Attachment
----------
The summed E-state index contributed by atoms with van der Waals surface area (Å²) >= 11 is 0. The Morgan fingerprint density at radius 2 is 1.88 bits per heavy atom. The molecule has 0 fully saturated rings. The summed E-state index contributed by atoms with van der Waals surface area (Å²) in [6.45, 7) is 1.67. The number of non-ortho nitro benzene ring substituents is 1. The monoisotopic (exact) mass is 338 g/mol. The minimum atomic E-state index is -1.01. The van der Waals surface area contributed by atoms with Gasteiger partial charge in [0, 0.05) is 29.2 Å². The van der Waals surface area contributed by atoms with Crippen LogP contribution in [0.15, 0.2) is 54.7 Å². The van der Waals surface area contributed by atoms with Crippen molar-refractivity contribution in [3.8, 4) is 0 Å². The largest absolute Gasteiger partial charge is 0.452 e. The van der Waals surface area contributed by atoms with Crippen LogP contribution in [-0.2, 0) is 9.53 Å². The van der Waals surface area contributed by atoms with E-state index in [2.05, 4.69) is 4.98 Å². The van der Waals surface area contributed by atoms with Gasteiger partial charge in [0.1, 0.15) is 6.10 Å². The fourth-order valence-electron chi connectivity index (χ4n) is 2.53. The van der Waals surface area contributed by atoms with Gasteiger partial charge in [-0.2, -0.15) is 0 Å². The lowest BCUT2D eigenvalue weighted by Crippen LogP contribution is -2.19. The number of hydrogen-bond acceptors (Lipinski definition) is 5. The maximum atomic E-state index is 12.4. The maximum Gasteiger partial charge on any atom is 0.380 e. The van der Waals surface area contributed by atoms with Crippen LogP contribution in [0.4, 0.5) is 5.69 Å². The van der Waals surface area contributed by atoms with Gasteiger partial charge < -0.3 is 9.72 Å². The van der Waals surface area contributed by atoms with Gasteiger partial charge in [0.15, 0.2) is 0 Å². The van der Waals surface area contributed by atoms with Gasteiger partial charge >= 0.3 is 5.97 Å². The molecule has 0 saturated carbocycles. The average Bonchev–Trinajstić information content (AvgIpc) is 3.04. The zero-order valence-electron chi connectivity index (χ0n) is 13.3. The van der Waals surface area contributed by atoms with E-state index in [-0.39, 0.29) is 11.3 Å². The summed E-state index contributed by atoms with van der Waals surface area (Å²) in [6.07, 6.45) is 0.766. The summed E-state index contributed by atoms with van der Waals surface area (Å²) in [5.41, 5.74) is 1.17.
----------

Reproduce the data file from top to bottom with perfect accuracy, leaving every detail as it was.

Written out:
The summed E-state index contributed by atoms with van der Waals surface area (Å²) >= 11 is 0. The Morgan fingerprint density at radius 2 is 1.88 bits per heavy atom. The molecule has 0 fully saturated rings. The summed E-state index contributed by atoms with van der Waals surface area (Å²) in [6.45, 7) is 1.67. The number of non-ortho nitro benzene ring substituents is 1. The monoisotopic (exact) mass is 338 g/mol. The minimum atomic E-state index is -1.01. The van der Waals surface area contributed by atoms with Gasteiger partial charge in [0, 0.05) is 29.2 Å². The van der Waals surface area contributed by atoms with Crippen LogP contribution in [0.15, 0.2) is 54.7 Å². The van der Waals surface area contributed by atoms with Crippen molar-refractivity contribution in [3.8, 4) is 0 Å². The largest absolute Gasteiger partial charge is 0.452 e. The van der Waals surface area contributed by atoms with Crippen LogP contribution in [-0.2, 0) is 9.53 Å². The van der Waals surface area contributed by atoms with E-state index in [2.05, 4.69) is 4.98 Å². The van der Waals surface area contributed by atoms with Gasteiger partial charge in [0.1, 0.15) is 6.10 Å². The fourth-order valence-electron chi connectivity index (χ4n) is 2.53. The van der Waals surface area contributed by atoms with Gasteiger partial charge in [-0.2, -0.15) is 0 Å². The lowest BCUT2D eigenvalue weighted by Crippen LogP contribution is -2.19. The number of hydrogen-bond acceptors (Lipinski definition) is 5. The maximum atomic E-state index is 12.4. The maximum Gasteiger partial charge on any atom is 0.380 e. The van der Waals surface area contributed by atoms with Crippen LogP contribution in [0.4, 0.5) is 5.69 Å². The van der Waals surface area contributed by atoms with Gasteiger partial charge < -0.3 is 9.72 Å². The van der Waals surface area contributed by atoms with Gasteiger partial charge in [0.15, 0.2) is 0 Å². The van der Waals surface area contributed by atoms with Gasteiger partial charge >= 0.3 is 5.97 Å². The molecule has 0 saturated carbocycles. The average Bonchev–Trinajstić information content (AvgIpc) is 3.04. The zero-order valence-electron chi connectivity index (χ0n) is 13.3. The van der Waals surface area contributed by atoms with E-state index in [-0.39, 0.29) is 11.3 Å². The summed E-state index contributed by atoms with van der Waals surface area (Å²) in [6.07, 6.45) is 0.766. The summed E-state index contributed by atoms with van der Waals surface area (Å²) in [5.41, 5.74) is 1.17.